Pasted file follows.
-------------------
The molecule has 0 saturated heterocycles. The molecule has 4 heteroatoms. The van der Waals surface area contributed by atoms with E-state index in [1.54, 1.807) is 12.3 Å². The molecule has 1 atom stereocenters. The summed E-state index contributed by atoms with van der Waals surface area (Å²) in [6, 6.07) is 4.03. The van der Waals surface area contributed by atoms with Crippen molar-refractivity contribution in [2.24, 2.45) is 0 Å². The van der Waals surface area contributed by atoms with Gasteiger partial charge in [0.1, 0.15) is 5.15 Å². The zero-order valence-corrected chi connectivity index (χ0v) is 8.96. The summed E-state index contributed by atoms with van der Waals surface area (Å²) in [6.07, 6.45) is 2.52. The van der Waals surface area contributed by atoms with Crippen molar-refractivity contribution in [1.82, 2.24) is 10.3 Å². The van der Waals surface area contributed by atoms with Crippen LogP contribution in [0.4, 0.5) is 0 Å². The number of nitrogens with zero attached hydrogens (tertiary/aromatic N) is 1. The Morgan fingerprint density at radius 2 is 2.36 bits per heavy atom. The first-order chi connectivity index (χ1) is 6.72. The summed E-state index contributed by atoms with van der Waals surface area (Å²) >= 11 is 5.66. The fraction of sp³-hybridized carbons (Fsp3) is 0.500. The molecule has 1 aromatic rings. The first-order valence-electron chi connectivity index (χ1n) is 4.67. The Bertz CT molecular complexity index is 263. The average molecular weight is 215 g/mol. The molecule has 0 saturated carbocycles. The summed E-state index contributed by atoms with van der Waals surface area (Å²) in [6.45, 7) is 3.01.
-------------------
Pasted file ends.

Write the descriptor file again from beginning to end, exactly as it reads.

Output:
The molecule has 0 saturated heterocycles. The molecule has 4 heteroatoms. The van der Waals surface area contributed by atoms with E-state index in [1.54, 1.807) is 12.3 Å². The molecule has 1 atom stereocenters. The summed E-state index contributed by atoms with van der Waals surface area (Å²) in [6, 6.07) is 4.03. The van der Waals surface area contributed by atoms with Crippen molar-refractivity contribution in [2.24, 2.45) is 0 Å². The van der Waals surface area contributed by atoms with Gasteiger partial charge in [0.1, 0.15) is 5.15 Å². The zero-order valence-corrected chi connectivity index (χ0v) is 8.96. The summed E-state index contributed by atoms with van der Waals surface area (Å²) in [6.07, 6.45) is 2.52. The van der Waals surface area contributed by atoms with Crippen molar-refractivity contribution in [1.82, 2.24) is 10.3 Å². The van der Waals surface area contributed by atoms with Crippen LogP contribution in [0.4, 0.5) is 0 Å². The number of nitrogens with zero attached hydrogens (tertiary/aromatic N) is 1. The Morgan fingerprint density at radius 2 is 2.36 bits per heavy atom. The first-order chi connectivity index (χ1) is 6.72. The summed E-state index contributed by atoms with van der Waals surface area (Å²) >= 11 is 5.66. The fraction of sp³-hybridized carbons (Fsp3) is 0.500. The molecule has 1 aromatic rings. The first-order valence-electron chi connectivity index (χ1n) is 4.67. The Bertz CT molecular complexity index is 263. The average molecular weight is 215 g/mol. The molecule has 0 saturated carbocycles. The summed E-state index contributed by atoms with van der Waals surface area (Å²) in [6.45, 7) is 3.01.